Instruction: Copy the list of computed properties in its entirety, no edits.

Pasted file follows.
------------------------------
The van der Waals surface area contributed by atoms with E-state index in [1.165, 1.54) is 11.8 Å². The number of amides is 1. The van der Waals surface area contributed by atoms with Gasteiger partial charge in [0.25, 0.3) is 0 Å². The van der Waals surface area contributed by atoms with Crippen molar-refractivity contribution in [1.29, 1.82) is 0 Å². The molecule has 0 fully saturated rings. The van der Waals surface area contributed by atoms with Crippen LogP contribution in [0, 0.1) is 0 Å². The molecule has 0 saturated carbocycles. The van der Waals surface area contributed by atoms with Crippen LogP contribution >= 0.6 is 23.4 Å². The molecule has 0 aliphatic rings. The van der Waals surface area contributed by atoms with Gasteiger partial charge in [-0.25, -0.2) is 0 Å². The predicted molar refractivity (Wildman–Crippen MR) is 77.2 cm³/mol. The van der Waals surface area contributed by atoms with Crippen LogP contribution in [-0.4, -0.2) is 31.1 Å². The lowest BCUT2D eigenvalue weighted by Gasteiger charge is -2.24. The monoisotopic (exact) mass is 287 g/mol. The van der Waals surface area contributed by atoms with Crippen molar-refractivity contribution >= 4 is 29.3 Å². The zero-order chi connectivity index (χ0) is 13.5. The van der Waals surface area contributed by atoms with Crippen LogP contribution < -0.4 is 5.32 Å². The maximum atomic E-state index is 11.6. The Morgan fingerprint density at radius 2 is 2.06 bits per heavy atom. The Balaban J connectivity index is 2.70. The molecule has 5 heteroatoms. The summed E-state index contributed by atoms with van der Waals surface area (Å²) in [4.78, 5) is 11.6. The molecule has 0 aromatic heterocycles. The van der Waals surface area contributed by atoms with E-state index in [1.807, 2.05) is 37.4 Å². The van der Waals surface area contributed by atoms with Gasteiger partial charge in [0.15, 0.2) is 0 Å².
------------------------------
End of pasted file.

The van der Waals surface area contributed by atoms with E-state index in [1.165, 1.54) is 11.8 Å². The number of amides is 1. The van der Waals surface area contributed by atoms with Gasteiger partial charge in [0.25, 0.3) is 0 Å². The van der Waals surface area contributed by atoms with Crippen molar-refractivity contribution in [1.29, 1.82) is 0 Å². The molecule has 0 fully saturated rings. The van der Waals surface area contributed by atoms with Crippen LogP contribution in [0, 0.1) is 0 Å². The molecule has 0 saturated carbocycles. The van der Waals surface area contributed by atoms with Crippen LogP contribution >= 0.6 is 23.4 Å². The molecule has 0 aliphatic rings. The van der Waals surface area contributed by atoms with Gasteiger partial charge in [-0.25, -0.2) is 0 Å². The predicted molar refractivity (Wildman–Crippen MR) is 77.2 cm³/mol. The van der Waals surface area contributed by atoms with Crippen LogP contribution in [-0.4, -0.2) is 31.1 Å². The lowest BCUT2D eigenvalue weighted by Gasteiger charge is -2.24. The monoisotopic (exact) mass is 287 g/mol. The van der Waals surface area contributed by atoms with Crippen molar-refractivity contribution >= 4 is 29.3 Å². The zero-order chi connectivity index (χ0) is 13.5. The van der Waals surface area contributed by atoms with Crippen LogP contribution < -0.4 is 5.32 Å². The maximum atomic E-state index is 11.6. The Morgan fingerprint density at radius 2 is 2.06 bits per heavy atom. The Balaban J connectivity index is 2.70. The molecule has 5 heteroatoms. The summed E-state index contributed by atoms with van der Waals surface area (Å²) in [4.78, 5) is 11.6. The molecule has 0 aromatic heterocycles. The van der Waals surface area contributed by atoms with E-state index in [1.807, 2.05) is 37.4 Å². The van der Waals surface area contributed by atoms with Gasteiger partial charge in [0.15, 0.2) is 0 Å².